“Who’s there?” she gasped.
“Keep your mouth shut!” commanded a voice close to her ear; then the arms lifted her bodily out of bed and swung her clear of the floor; a glimmering tongue of flame licking up the stairway revealed the features of the man in whose arms she struggled.
“Holcomb!” she started to cry out, but the acrid fog closed her throat.
“Keep your mouth shut—do you hear!” he muttered in her ear; “we’ll be out of this in a minute.” He lunged with her headlong over the smashed door and reached the top of the flight, feeling for the first step cautiously with his foot. She screamed this time, beating his face with her clenched hands.
“Keep your mouth shut,” he mumbled; “you’ll strangle.”
Her arm became limp. “Where’s Sam?—where’s—” she pleaded feebly. Then a dull roar rang in her ears; she lay unconscious, a dead weight in his arms.
Holcomb began to stagger on the bottom step, reeling like a drunkard; again he proceeded, stumbling on through the passageway leading to Blakeman’s pantry. The ceiling of varnished yellow pine above him rained down sputtering drippings of flame; they burned his neck, his hands, his hair. He dashed on through a pantry of sizzling blisters, past a glowing wall in a hot fog of yellow smoke, one burned hand covering her mouth. Then he turned sharply to the left, striking his shoulder heavily against a corner beam!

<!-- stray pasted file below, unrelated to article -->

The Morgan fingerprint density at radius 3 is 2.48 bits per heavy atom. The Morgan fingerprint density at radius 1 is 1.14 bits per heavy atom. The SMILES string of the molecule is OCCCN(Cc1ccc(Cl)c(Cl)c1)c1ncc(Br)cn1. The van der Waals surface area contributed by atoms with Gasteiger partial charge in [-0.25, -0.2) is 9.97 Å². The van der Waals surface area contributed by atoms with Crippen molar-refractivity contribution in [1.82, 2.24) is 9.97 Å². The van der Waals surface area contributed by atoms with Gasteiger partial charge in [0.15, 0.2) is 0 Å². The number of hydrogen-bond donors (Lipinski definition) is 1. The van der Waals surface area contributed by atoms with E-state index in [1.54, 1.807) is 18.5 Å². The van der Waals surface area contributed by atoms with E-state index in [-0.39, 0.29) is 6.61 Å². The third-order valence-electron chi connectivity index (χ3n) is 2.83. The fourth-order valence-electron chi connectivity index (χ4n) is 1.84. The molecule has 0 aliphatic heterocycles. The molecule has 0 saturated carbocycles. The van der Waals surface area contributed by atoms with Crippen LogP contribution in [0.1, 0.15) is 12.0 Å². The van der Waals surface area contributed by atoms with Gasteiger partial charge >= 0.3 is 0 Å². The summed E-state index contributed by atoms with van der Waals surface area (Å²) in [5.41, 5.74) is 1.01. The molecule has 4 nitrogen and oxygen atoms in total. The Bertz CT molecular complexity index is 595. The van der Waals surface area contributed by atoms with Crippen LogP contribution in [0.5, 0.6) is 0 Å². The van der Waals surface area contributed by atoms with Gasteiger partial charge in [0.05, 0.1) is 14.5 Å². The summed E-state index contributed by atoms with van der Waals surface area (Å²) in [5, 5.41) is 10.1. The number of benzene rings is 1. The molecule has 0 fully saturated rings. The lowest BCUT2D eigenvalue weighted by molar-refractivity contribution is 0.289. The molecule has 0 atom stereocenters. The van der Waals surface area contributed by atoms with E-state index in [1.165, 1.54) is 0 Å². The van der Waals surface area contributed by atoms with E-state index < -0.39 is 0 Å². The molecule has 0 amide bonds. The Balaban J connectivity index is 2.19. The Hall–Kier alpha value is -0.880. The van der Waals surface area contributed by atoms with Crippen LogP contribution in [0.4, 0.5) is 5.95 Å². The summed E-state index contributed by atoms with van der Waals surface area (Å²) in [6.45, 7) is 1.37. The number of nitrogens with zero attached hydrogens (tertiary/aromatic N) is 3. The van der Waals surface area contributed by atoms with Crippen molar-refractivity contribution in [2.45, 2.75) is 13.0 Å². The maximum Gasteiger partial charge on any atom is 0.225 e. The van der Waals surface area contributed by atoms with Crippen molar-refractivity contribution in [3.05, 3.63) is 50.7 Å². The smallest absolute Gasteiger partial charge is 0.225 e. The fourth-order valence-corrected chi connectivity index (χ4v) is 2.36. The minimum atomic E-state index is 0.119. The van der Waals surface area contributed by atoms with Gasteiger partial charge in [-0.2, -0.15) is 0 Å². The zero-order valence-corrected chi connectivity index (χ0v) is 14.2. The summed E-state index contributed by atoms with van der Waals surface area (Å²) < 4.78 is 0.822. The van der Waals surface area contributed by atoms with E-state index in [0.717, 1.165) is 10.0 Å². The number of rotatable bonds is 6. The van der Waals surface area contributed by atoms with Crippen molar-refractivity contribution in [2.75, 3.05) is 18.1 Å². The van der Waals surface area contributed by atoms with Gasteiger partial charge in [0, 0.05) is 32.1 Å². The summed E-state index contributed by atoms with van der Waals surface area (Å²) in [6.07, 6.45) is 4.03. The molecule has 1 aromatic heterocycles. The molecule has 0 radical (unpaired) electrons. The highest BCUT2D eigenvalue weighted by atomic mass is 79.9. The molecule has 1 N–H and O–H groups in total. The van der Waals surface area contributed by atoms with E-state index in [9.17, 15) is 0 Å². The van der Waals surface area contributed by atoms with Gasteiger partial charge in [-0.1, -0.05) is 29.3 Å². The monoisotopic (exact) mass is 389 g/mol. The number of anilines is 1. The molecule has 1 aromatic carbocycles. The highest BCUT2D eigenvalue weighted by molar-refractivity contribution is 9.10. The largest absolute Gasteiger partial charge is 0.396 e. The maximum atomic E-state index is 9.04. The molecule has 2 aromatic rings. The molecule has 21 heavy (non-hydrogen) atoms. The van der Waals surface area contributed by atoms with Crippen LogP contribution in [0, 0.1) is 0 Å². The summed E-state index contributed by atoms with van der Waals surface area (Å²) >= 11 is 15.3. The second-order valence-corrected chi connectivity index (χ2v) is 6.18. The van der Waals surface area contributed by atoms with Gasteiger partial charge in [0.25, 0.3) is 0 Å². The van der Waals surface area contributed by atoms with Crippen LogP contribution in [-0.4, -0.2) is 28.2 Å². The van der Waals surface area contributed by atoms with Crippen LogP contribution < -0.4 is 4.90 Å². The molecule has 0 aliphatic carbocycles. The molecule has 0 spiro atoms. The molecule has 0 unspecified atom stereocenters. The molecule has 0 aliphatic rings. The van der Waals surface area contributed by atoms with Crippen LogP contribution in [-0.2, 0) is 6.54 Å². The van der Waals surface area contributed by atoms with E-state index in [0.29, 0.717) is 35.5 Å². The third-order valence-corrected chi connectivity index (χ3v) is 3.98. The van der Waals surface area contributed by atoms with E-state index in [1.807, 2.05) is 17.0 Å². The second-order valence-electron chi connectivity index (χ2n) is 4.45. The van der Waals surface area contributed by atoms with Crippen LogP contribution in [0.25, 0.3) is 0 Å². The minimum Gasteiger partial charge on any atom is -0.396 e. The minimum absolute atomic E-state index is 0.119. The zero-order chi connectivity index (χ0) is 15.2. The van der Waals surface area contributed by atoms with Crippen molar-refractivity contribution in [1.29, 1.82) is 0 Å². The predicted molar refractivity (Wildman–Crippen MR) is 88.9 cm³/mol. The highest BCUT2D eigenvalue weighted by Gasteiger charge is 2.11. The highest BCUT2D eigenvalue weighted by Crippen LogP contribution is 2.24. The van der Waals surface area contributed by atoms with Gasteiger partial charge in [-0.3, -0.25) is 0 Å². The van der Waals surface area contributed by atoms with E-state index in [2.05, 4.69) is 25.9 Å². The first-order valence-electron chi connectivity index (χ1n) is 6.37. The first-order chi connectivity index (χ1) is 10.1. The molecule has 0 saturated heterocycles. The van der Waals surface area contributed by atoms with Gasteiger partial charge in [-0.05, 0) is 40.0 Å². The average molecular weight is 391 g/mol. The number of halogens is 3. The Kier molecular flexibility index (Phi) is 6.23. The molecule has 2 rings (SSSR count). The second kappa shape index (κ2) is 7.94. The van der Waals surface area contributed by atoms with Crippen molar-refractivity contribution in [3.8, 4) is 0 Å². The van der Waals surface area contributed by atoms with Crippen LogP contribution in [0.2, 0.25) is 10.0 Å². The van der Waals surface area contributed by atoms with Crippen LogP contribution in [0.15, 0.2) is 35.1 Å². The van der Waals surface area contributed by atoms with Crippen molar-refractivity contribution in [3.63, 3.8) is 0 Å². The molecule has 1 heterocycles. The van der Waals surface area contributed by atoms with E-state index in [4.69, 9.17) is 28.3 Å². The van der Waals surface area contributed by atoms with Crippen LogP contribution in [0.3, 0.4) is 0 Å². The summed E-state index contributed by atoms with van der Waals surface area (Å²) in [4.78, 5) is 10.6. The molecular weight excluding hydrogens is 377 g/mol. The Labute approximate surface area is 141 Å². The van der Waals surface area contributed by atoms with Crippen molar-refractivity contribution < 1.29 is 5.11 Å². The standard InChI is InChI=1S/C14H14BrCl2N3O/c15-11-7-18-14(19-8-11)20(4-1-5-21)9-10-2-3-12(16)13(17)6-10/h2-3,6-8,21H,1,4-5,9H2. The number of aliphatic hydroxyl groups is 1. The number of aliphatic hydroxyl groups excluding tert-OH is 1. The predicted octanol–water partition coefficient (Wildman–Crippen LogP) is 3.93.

The blow made him conscious of a man crawling on his hands and knees toward them. The man rose—groped blindly like an animal driven to bay and rushed straight at him.
“Give her to me, Billy,” he hissed in his ear, “Quick—save yourself!” Then a burned fist struck straight out and missed—struck again and Holcomb fell senseless.
With the quickness of a cat the man caught the woman in his arms, groped his way to the open, laid her prostrate body on the charred grass—sprang back into the swirl and choke of the deadly gas and smoke, and the next instant reappeared with the stunned and half-conscious Holcomb on his back, his hair singed, his clothes on fire; then he tripped and fell headlong.
The shock brought Holcomb to his senses. The man was stooping over him, his ear close to his cheek.
“It’s me, Billy—Bob Dinsmore. I didn’t want to hurt ye, but I see ye couldn’t manage her and yerself and thar warn’t no other way; ye’d both been smothered. She’s all right—they’re tendin’ to her.”
Holcomb clutched at the hide-out’s sleeve.
“No—I dassent stay—nobody seen me but you”—and he was swallowed up in the shadows.
Two men and a girl now swept past the half-dazed man, halted for a moment, and with a cry of joy from the girl, aided by the trapper and the Clown, dragged him clear of the rain of burning embers.
When Holcomb regained consciousness Margaret was bending over him.
“No, Billy—don’t move, dear. Please, oh, please—” and she kissed his cheek—two soft little kisses—the kisses he had remembered in his dream. Then she left him.